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Tom Tancredo Vs. John Hickenlooper—And Pancho Villa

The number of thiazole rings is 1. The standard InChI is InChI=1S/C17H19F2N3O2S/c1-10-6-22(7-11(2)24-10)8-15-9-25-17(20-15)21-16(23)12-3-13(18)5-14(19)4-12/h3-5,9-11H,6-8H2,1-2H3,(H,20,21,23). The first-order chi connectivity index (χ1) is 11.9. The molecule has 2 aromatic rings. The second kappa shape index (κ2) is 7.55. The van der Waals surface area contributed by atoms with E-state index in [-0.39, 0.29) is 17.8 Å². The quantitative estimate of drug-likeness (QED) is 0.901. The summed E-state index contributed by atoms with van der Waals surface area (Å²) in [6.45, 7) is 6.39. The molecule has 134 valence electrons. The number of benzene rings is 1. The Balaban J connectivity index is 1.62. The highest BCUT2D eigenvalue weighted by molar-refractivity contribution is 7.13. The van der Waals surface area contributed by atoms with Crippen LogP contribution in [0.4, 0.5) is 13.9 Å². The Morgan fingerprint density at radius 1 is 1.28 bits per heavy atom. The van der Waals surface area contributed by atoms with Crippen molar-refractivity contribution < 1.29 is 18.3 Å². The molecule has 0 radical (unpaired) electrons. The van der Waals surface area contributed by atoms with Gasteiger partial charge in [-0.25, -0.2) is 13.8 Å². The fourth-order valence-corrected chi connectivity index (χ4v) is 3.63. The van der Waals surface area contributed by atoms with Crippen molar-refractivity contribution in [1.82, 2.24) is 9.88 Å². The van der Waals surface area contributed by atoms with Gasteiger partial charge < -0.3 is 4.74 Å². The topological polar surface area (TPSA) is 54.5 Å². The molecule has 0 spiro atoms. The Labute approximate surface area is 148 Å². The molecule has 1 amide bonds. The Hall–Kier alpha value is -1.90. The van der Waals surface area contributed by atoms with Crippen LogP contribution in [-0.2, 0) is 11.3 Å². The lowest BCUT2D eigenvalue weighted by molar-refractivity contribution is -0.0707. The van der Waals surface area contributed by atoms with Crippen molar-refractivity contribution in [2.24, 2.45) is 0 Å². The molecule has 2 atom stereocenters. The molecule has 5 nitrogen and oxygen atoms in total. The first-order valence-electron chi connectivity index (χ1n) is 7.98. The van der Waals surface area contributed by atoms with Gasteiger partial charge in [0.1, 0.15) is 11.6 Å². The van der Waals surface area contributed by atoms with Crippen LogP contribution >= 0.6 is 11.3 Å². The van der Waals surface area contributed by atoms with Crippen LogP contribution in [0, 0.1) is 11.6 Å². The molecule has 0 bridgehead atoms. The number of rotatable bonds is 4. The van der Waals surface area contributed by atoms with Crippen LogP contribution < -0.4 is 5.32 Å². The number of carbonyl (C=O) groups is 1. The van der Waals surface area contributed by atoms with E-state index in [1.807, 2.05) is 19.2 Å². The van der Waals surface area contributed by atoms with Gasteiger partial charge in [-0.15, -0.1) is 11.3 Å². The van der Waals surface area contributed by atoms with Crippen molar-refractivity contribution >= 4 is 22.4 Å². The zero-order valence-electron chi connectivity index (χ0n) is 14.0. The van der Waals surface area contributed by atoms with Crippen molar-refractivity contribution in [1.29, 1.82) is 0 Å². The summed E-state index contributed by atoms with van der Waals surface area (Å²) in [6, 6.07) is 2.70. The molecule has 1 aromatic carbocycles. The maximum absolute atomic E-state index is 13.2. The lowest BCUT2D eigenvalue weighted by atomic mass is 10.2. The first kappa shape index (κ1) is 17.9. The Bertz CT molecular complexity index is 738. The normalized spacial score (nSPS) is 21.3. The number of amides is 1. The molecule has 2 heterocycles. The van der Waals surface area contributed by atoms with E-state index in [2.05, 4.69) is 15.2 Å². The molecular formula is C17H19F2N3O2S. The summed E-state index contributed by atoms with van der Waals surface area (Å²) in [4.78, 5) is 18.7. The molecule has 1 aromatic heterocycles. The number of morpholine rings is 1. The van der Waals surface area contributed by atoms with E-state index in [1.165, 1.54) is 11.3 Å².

<!-- Start of Article --> The surprise decision of Tom Tancredo to run as a third party candidate in Colorado's gubernatorial election and his surprising (at least to the political establishment) surge in the polls has brought immigration to the forefront of the race. VDARE.com readers are no doubt well aware of Tancredo's record on immigration. But few people outside of Colorado have heard of his Democratic opponent, Denver Mayor John Hickenlooper. Tancredo just released an ad featuring Marat Kudlis, a legal European immigrant whose son had been killed by illegal alien Francis Hernandez. The father puts the blame on Hickenlooper's sanctuary city policies: "An illegal alien crashed into a Baskin Robbins store and killed my 3-year-old son Marten. "The illegal alien had been arrested 16 times but never turned over to immigration because of the sanctuary city policies that Mayor Hickenlooper supports. I am sending you Marten's picture, Mr. Mayor. Try to sleep at night knowing your policy contributed to his death. "My wife and I are legal immigrants. Tom Tancredo is our choice for Governor." [Bad Policies Kill People, Tancredo for Governor, YouTube] Hickenlooper's campaign responded by claiming that there are no sanctuary policies in Denver: "This case had nothing to do with John, but it's these kinds of shameful, false attacks that Tom Tancredo has routinely used to grab headlines…His latest attempt to exploit a horrible tragedy to fill his own political coffers is sad, but not surprising." [Tancredo ad blames Hickenlooper's policies for child's death, by Karen Crummy Denver Post, October 12, 2010] VDARE dealt with Hickenlooper's sanctuary policies back in 2005 when an illegal alien employee of Hickenlooper's killed a police officer. Denver's policy is "Generally, officers will not detain, arrest, or take enforcement action against a person solely because he/she is suspected of being an undocumented immigrant. If enforcement action is deemed necessary under these circumstances, the approval of an on duty supervisor or commander is required." Hickenlooper and his apologists claim that that Denver is not a sanctuary city because it is technically permissible for the police to "take enforcement action". But in practice, this means that the Denver police never look up the legal status of those who are already arrested, even for serious crimes. This was the case with Hernandez. State Senator Ted Harvey explained how Hickenlooper's immigration policies work in practice: "Denver police officers made less than 500 calls to ICE since 2006 out of over 250,000 total arrests, over 15,000 DUI arrests and over 500,000 traffic stops. Over 7,000 referrals were made to ICE by the Denver county jail for individuals already in custody. Hickenlooper consistently lumps the two numbers together—Denver police referrals and jail referrals—thereby misrepresenting the extent of Denver police contacts with ICE… in 2009, Denver police officers made only 105 'Refer to Immigration' notes on arrest reports for 63,803 individuals arrested. That is less than .002% of arrests." [Senator Ted Harvey, coauthor of SB 06-090, asks: "Denver is not a sanctuary city," says a Denver Post editorial. Is that a fact or is it fiction? Colorado Senate News, September 13, 2010] But there are other aspects of Hickenlooper's immigration record that warrant more attention. I was shocked to find an article that heretofore has been completely ignored. In 2003, Hickenlooper gave in Spanish to the Museo de las Americas in commemoration of the 1910 Mexican Revolution. The Denver Post translated: " 'I would like this opportunity to invite you to remember some ideals and aspects of the revolution of 1910 that we must continue to strive for here in Denver, so that we may have a better community,' Hickenlooper said in Spanish, reading from a prepared text. 'Our weapons in this struggle will not be rifles and cannons. Our weapons today are a positive attitude, exercising our rights, and working together toward a better society.' " According to the Denver Post, the crowd yelled "¡Viva Mexico! ¡Viva Hickenlooper!" The Post article continued: "The revolution of 1910 was a civil war led by Francisco I. Madero, Emiliano Zapata and Pancho Villa, among others, to overthrow General Porfirio Diaz, Mexico's dictatorial president who ruled for more than 30 years." [Multilingual Mayor: Hickenlooper En Español, by Hyoung Chang, Denver Post, November 19, 2003] So what are these great "ideals and aspects of the revolution of 1910 that we must continue to strive for here in Denver"? Zapata, Villa and most of the Mexican revolutionaries were avowed socialists. One of the chief goals of the revolution was the nationalization of land, and the expropriation of mining and oil assets owned by Americans. Thus in 1915, Villa confiscated smelters owned by American Smelting And Refining Company in the state of Chihuahua. (Not surprisingly, he proved incapable of running the mine on his own.) And in January 1916 in Santa Isabel, Chihuahua, Villa's supporters attacked a train on Mexican Central Railroad. They singled out the 17 American civilians on board and murdered them in cold blood. Two months later, Villa went on from killing Americans in Mexico to border incursions. Yelling "Viva Villa" and "Viva Mexico"—just as Hickenlooper shouted at the Museo de las Americas—his men raided the town of Columbus, New Mexico at 4:15 in the morning on March 9, looting and burning homes and killing another 18 Americans in the process. While these are the most infamous atrocities committed against Americans during the Mexican Revolution, there were literally dozens of similar incidents occurring during the Mexican Revolution from 1910 through 1918. Does Hickenlooper endorse every violent, socialist, or anti-American aspect of the Mexican Revolution? Probably not. But the fact that he was willing to give a speech celebrating this event without any qualifications shows at best a complete ignorance of history, combined with the worst type of Hispandering. Had he made as a friendly a statement about the Confederate States of America, he would still be apologizing today. Hickenlooper's wife Helen Thorpe is an immigration journalist who released a typical immigrant puff book called Just Like Us: The True Story of Four Mexican Girls Coming of Age in America. The book chronicles four girls whose parents came here illegally. One was an anchor baby, one received amnesty, and two remained "undocumented". The book is supposedly a non-fiction. But due to Thorpe's concern that any illegal aliens she covered would face reprisal from immigration authorities (fat chance!), she changed their names, and the names of every single illegal alien in the book along with biographical details. So she essentially could have made up whatever she wanted and not be held accountable. Publishers Weekly explains Thorpe's mission "She personalizes the ongoing debate over immigration and frames it so compassionately and sensibly that even the staunchest opponents of immigration liberalization might find themselves rethinking their positions." No one denies that there are some nice illegal immigrants whose lives will be inconvenienced by enforcing our laws. But when immigration reform patriots "personalize" the debate by including the victims of illegal immigration, such as Marten Kudlis, then we are attempting to "exploit a horrible tragedy." There are other ways to personalize immigration in Colorado. Detective Donald Young was murdered on Mother's Day of 2005 by illegal alien Raul Garcia-Gomez who worked as a dishwasher in a restaurant owned by Hickenlooper. Garcia Gomez had supplied an invalid Social Security Number on his application, but when Hickenlooper's restaurant was notified of the no-match, they did nothing. After the murder, Hickenlooper downplayed his role with the restaurant and told talk show host Peter Boyle that he was a "silent partner" and therefore had no responsibility. Yet he had no problem bragging to the Rocky Mountain News when he gave his pro-Mexican Revolution speech about not being very silent when talking en Espanol with his employees. The puff piece noted: "Spanish is not a novelty for Hickenlooper... he often converses in Spanish with some of his cooks at his restaurants." [Mayor Oils Cultural Wheels in Speech, by Hector Gutierrez, Rocky Mountain News, November 19, 2003] Thorpe addresses Garcia Gomez in her book—but only to complain that the illegal aliens she chronicles are unfairly lumped together with him. "If [the two teenage illegal aliens she profiles] had gotten equal time with Raul Gomez Garcia, perhaps the rest of Denver would have been left with a more balanced view of the most recent arrivals, but the girls led quiet unnoticed lives. And so the narrative of Gomez Garcia perpetually threatened to hijack the collective understanding of who these newcomers were...We were one city after all, I thought; the problem was that we just couldn't see it." In fact, of course, the MainStream Media fawns all over Thorpe's puff subjects and stories like theirs are all too common. It is only when patriots like Tancredo force the public to take notice of the victims of illegal immigration that the MSM will even mention that Raul Gomez Garcia or Francis Hernandez are here illegally. As you can imagine, the Colorado MSM repeatedly tries to obscure Hickenlooper's record on sanctuary cities and hiring illegal aliens. For example, when the Denver Post was obliged to acknowledge Hickenlooper's hiring of an illegal alien cop-killer, it spent more time giving him cover: "Hickenlooper's restaurant interests were held in trust, and the mayor was not involved in the day-to-day management. The trust has since sold the mayor's stake in the restaurants. The mayor added that in 2005, it was much harder for employers to verify the legal status of potential workers. Hickenlooper also said his restaurants were among the first to start using a federal online database that allows employers to make sure Social Security information is valid before hiring. Tancredo also has come under fire in the past for his hiring practices. Illegal immigrants in 2002 said they helped remodel Tancredo's Littleton basement. Tancredo said back then that he didn't know the company he hired for the job had illegal immigrants. [Hickenlooper out of line on illegal immigration, foes say, by Christopher Osher, Denver Post, September 10, 2010] This is media malpractice at its finest. How can Hickenlooper both be simultaneously not responsible for hiring illegal aliens, yet given credit for supposedly screening them out? Even more disgraceful is the attempt to drag in Tancredo's using a contractor who allegedly (no evidence offered) hired illegal aliens. This is literally no different than saying Tancredo hired illegal aliens if he ate at one of Hickenlooper's restaurants. VDARE.com does not endorse candidates. But we certainly want to let Americans know where their public officials stand. Hickenlooper's pro-illegal alien, pro-Mexican, and anti-enforcement record speaks for itself. "Washington Watcher" [email him] is an anonymous source Inside The Beltway.